But the reverse can be true also, thatbeing perhaps people who only attack ideas without submitting their own are originally biased to an opposing idea… or maybe they are seeking affirmation for their argumentation skills alone, without having to ever subject their own ideas to direct public scrutiny?

Thanks for the replies so far.

By Empricial do you mean Induction, sense data, direct experience, or a combination of these things ? What is it about the world that if 99.9% of the posters here arrive at it a posteriori, they would seek to hide from it?

Does it follow that this must mean some weakness in them, as opposed to perhaps some flaw in sensory experience, or maybe, the world itself?

Let me put my spin on this:

So one’s philosophy should only be the result of the world, and as such, should only be inwardly directed? Hiding from the world is weak… I agree. Apprehending what I observe as being the world negates that which I do not observe (or at least it’s influence on me). And if I cannot observe an abstract, and I surmise no one could, how exactly did any abstract concept arise? It must have been from the inward out. I believe evidence of the influence of ideas and abstract concepts has had a direct, observable effect on the world I perceive, as such I should bring them inward as well. And when these ideas conflict, as they are ought to do, isn’t Philosophy at its best when it allows one to sort through them to arrive at (in the very least) a personal truth?

In other words, for me to first know that world is not full of nice ethical people, I would have to know what ethical is, or at least, have a rough idea… ditto gods, souls, etc. Perhaps you have sorted through all that and arrived at a more true understanding then others here. If so, is it the process that is most important, or the end?

If empirically, one must experience to know, it must be the process. One has to experience the process of sorting through all these ideas, etc, to finally arrive a more complete picture of the world as it is, and not how some say it should be.

Couldn’t someone posting their thoughts on this forum here be, for them, part of that process… assuming they stick around to partake of the discussion, and that such a discussion remains civil enough that it is the ideas discussed, and not the person?

And if one’s experiences lead one to write a nice little book on the existence of memory, or one reads such a book and weighs the ideas therein against their own experience (or memory thereof) could this not be part of the process as well?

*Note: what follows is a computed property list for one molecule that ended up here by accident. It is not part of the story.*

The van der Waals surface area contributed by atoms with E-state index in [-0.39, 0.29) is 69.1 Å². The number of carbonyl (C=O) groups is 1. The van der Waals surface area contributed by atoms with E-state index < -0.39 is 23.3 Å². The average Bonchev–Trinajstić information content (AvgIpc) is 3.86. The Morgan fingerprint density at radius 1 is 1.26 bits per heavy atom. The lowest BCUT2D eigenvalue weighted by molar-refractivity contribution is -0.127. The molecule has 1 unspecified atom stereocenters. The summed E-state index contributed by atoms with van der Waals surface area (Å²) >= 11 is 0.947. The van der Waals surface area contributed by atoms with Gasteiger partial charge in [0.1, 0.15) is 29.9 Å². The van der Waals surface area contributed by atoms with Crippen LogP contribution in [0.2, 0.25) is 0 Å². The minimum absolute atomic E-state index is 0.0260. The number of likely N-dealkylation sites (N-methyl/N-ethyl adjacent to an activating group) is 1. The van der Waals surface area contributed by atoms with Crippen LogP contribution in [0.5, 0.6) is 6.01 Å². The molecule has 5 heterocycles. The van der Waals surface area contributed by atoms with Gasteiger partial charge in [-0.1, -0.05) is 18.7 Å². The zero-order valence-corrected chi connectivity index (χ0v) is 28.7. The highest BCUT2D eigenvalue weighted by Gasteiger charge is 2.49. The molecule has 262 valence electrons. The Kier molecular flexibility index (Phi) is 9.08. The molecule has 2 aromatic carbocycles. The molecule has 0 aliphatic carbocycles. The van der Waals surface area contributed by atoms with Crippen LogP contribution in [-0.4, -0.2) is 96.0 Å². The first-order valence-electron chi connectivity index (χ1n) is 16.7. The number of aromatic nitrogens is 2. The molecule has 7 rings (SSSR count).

And , if having arrived at the “truth” through whatever means, one decides to post their version here, wouldn’t a true philosopher stick around to defend their idea, or, perchance, hope to encounter an even better one? Thus, to me, if one submits an idea to public scrutiny, they are obligated to defend that idea as best they can, and even obligated to accept a better idea if it is proven (to them personally) to be so.

But I do see what you are saying about the nice little book and all that, and I cannot deny that it is probably most often the case. But that could be my cynicism talking, as a result of my experiences in the world. How would I know unless I underwent intense introspection or, perhaps, attempted the dialectal approach?


(Addressing to the original subject in this thread.)

It’s a rite of passage. It’s trial by fire. It’s freshman hazing. Some stranger shows up, everyone doesn’t rush forward to tell them how much they are loved. No. You kick them in the teeth. You mock them. You trash their ideas. Some people run right out. Some people stay. Maybe they just love the abuse, or maybe they are tough. Maybe they have an axe to grid, or maybe they are practical jokers with too much spare time and handy Internet access. Who knows why anybody stays around a place like this? (Well, some people stay just to kick in the teeth of other people.)

Sure we all want a pat on the back. Sure we want to get told how smart we are. It rarely happens. Or else the wrong person says it to us. Or we don’t like their tone of voice when they do say it. Or they try to say it and we just don’t understand.

The perfectly sent and perfectly received message of support and love, is all too rare.

A hypothetical…
For the sake of argument.

Lets say god logs on tomorrow and posts the Truth for all of us to consider, before moving on to Mundane babble to comment on some of the females there…